A REJOINDER ON GREENVILLE (December 3, 2012):
The article that follows is something I wrote following a very discouraging evening where I was led to believe a show was happening, and it did not. Since that time, we have seen a revitalization of the music scene here. For three years running, Greenville has hosted SPAZZ FEST, a festival designed to promote the music scene, raise money for local benefits, and capture artists returning back from Austin and the SXSW festival. Over the last three years, Greenville venues have hosted the likes of Future Islands, Lonnie Walker, The Love Language, Thank You, Elf Power, Pale Face, Kimya Dawson, David Dondero, BRAINSTORM, Dinosaur Feathers, Shark?, Case Conrad, The Holy Ghost Tent Revival, The Red River, Jane Jane Pollock, The Itchy Hearts, Railbird, Royal Baths, Rex Complex, Ceschi, Cassis Orange, and so many others that I am at a loss to name, but you get it. Plus, we’ve been lucky to have some really great performers in the area: The Charming Youngsters, Those Meddlin’ Kids, Rebekah Todd, Arielle Bryant, High-n-Risin’, The Old Grey Suits, and Matt Phillips among others. We also have a series of uptown events that pay musical performers to play, and these include the Wednesday Umbrella Market, Pirate Fest, and Freeboot Fridays (which occur before every ECU home football game).
So, give us a try! We have places to play (The Tipsy Teapot, LIVE Bar, Christy’s Euro Pub, and several smaller clubs), and new venues (Peasants Pub) opening. We’re happy to help. Just let us know how via email (info <at> thedadada.com>.
The words that follow are those of someone who was pretty down about things three years ago…
I live in Greenville, NC, a city bereft of indie music and some would say music in general. Greenville is also the city where East Carolina University (ECU) is housed. ECU is a growing university that is changing rapidly from regional teaching to research intensive university with a strong commitment to the residents of eastern North Carolina. The university is working to improve it’s standing within the southeastern region of the United States, and has made steady progress over time. Greenville is following suit with a movement to revitalize the uptown area and make it more of a location for all residents to converge and enjoy, by breaking free of catering solely to college students. This process is not easy, and it’s reflected in the culture and businesses within town.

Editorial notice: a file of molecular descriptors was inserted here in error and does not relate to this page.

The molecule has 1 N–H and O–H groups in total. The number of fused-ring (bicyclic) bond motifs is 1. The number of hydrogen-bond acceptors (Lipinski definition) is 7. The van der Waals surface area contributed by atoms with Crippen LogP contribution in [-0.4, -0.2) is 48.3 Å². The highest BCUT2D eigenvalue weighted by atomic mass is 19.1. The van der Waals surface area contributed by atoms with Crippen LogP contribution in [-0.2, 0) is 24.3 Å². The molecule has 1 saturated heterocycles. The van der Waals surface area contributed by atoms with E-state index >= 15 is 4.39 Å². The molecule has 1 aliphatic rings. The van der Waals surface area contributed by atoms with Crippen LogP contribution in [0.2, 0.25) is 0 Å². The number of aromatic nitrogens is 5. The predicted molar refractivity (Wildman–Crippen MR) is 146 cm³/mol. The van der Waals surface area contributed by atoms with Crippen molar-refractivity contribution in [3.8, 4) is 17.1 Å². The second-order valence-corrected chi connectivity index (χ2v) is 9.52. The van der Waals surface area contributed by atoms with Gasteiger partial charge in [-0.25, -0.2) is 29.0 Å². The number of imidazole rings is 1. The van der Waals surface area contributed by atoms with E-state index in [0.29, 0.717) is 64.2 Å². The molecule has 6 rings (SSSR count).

There are no real music venues in town. Many of the bars are swill holes that promote binge drinking, and often serve as hookup joints. Every place has these bars, but it appears that Greenville has cornered the market on these types of establishments. G-Vegas Magazine, a local rag that celebrates the ECU/Greenville party culture doesn’t help the situation much either. They promote what a friend of mine describes as the booty club and binge drinking scene that pervades Greenville. As near as I can tell, that is as accurate as a gross generalization can be. However, Greenville has its moments.
For awhile, Greenville had an underground music scene sponsored by the Spazzatorium. From what I can gather, the Spazzatorium was an art gallery that served as a venue for a series of indie music shows. There was also a Spazz Haus and other venues that hosted Spazz sponsored events. As a new resident of Greenville, I was excited by this prospect. My first Spazz show was in March this year, and it featured Ed Schrader (intriguing psychotic lyricist with drum), Besnyo (an indie rock group from Buffalo), The Mathematicians (out of central NY), and Future Islands (Baltimore). I watched the first three acts before I went “old man with kids” and went home. I was completely blown away and wish I saw Future Islands, as I’ve heard many good things about them.
Last night I had a chance to redeem myself. Future Islands was supposed to be in town with a couple of other acts. However, if they showed up, I have no idea where they played. Several others experienced the same predicament. I wasn’t surprised.
The promoter who worked to form the Spazz series left town in July. He left a long note that reported the remaining shows for the summer, and also intimated to folks that Greenville was a hard place to promote and book acts. He is right on both counts. From what I understand, there were other issues too, but this guy basically ran into a wall. That’s too bad, and I hope that I am one in a group of folks who can help reverse this trend.
At the March show, I had the opportunity to speak with members of Future Islands and the Mathematicians. A quick aside, if you ever have a chance to see the Mathematicians live, do it! They are great, and you will shake your ass all night. Anyway, the two bands both felt that Greenville was a great place to play and reported having a lot of fun here. Benyo has a post on their MySpace blog that reads, “Why Greenville, NC is the best place to play a show.” They don’t elaborate more than saying you had to be there. I don’t know if it is the best place to play a show, but that night the crowd really loved it, and I came away from it with a lot of positive feelings about the Spazz series.
Since that time, it’s been slim pickings. Hopefully, that trend will reverse itself. Raleigh and Durham are too far away for taking in shows on a weekly basis. Plus, Greenville makes sense as a stop for those traveling through North Carolina. Nearly 28,000 students go to ECU, and I am guessing that the Spazz was a little too underground. There are other shows slated for the future, and folks independent of the Spazz have successfully booked acts for the fall. One venue is the Tipsy Teapot, who have also worked with the Spazz on hosting shows. We’ll see what happens.
If you’re planning to come through NC and have a gap in dates, give me a holler via e-mail (thedadadablog gmail.com>. I am happy to help in anyway I can for selfish reasons. Hopefully, the scene will improve.